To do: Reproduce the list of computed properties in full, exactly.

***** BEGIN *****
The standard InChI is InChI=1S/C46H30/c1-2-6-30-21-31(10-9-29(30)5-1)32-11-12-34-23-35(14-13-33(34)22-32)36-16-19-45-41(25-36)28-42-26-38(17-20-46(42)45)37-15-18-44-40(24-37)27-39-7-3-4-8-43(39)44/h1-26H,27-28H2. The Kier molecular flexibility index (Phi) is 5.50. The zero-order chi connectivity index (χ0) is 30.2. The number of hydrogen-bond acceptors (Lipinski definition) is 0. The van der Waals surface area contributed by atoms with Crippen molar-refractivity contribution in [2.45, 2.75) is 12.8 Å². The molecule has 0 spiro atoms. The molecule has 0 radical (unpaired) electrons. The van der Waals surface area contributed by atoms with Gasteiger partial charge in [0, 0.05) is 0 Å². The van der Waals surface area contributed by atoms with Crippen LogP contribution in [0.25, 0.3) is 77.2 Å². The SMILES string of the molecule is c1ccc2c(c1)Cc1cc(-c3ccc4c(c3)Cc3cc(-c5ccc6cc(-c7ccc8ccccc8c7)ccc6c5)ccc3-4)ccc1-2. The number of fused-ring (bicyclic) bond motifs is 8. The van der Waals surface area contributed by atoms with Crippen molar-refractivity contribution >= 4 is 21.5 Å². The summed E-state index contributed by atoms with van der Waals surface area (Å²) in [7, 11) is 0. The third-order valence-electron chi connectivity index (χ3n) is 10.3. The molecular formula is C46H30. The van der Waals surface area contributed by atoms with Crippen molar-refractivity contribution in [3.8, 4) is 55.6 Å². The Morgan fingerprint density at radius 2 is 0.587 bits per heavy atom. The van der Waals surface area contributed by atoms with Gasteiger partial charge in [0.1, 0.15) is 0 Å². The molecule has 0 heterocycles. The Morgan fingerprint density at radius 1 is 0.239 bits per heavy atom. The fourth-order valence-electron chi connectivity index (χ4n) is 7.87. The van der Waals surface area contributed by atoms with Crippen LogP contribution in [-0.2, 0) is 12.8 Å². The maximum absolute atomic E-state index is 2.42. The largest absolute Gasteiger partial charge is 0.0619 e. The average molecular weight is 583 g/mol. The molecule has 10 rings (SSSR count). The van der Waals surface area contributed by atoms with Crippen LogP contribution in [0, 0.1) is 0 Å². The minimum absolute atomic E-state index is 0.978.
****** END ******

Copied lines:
The standard InChI is InChI=1S/C46H30/c1-2-6-30-21-31(10-9-29(30)5-1)32-11-12-34-23-35(14-13-33(34)22-32)36-16-19-45-41(25-36)28-42-26-38(17-20-46(42)45)37-15-18-44-40(24-37)27-39-7-3-4-8-43(39)44/h1-26H,27-28H2. The Kier molecular flexibility index (Phi) is 5.50. The zero-order chi connectivity index (χ0) is 30.2. The number of hydrogen-bond acceptors (Lipinski definition) is 0. The van der Waals surface area contributed by atoms with Crippen molar-refractivity contribution in [2.45, 2.75) is 12.8 Å². The molecule has 0 spiro atoms. The molecule has 0 radical (unpaired) electrons. The van der Waals surface area contributed by atoms with Gasteiger partial charge in [0, 0.05) is 0 Å². The van der Waals surface area contributed by atoms with Crippen LogP contribution in [0.25, 0.3) is 77.2 Å². The SMILES string of the molecule is c1ccc2c(c1)Cc1cc(-c3ccc4c(c3)Cc3cc(-c5ccc6cc(-c7ccc8ccccc8c7)ccc6c5)ccc3-4)ccc1-2. The number of fused-ring (bicyclic) bond motifs is 8. The van der Waals surface area contributed by atoms with Crippen molar-refractivity contribution >= 4 is 21.5 Å². The summed E-state index contributed by atoms with van der Waals surface area (Å²) in [7, 11) is 0. The third-order valence-electron chi connectivity index (χ3n) is 10.3. The molecular formula is C46H30. The van der Waals surface area contributed by atoms with Crippen molar-refractivity contribution in [3.8, 4) is 55.6 Å². The Morgan fingerprint density at radius 2 is 0.587 bits per heavy atom. The van der Waals surface area contributed by atoms with Gasteiger partial charge in [0.1, 0.15) is 0 Å². The molecule has 0 heterocycles. The Morgan fingerprint density at radius 1 is 0.239 bits per heavy atom. The fourth-order valence-electron chi connectivity index (χ4n) is 7.87. The van der Waals surface area contributed by atoms with Crippen LogP contribution in [-0.2, 0) is 12.8 Å². The maximum absolute atomic E-state index is 2.42. The largest absolute Gasteiger partial charge is 0.0619 e. The average molecular weight is 583 g/mol. The molecule has 10 rings (SSSR count). The van der Waals surface area contributed by atoms with Crippen LogP contribution in [0, 0.1) is 0 Å². The minimum absolute atomic E-state index is 0.978.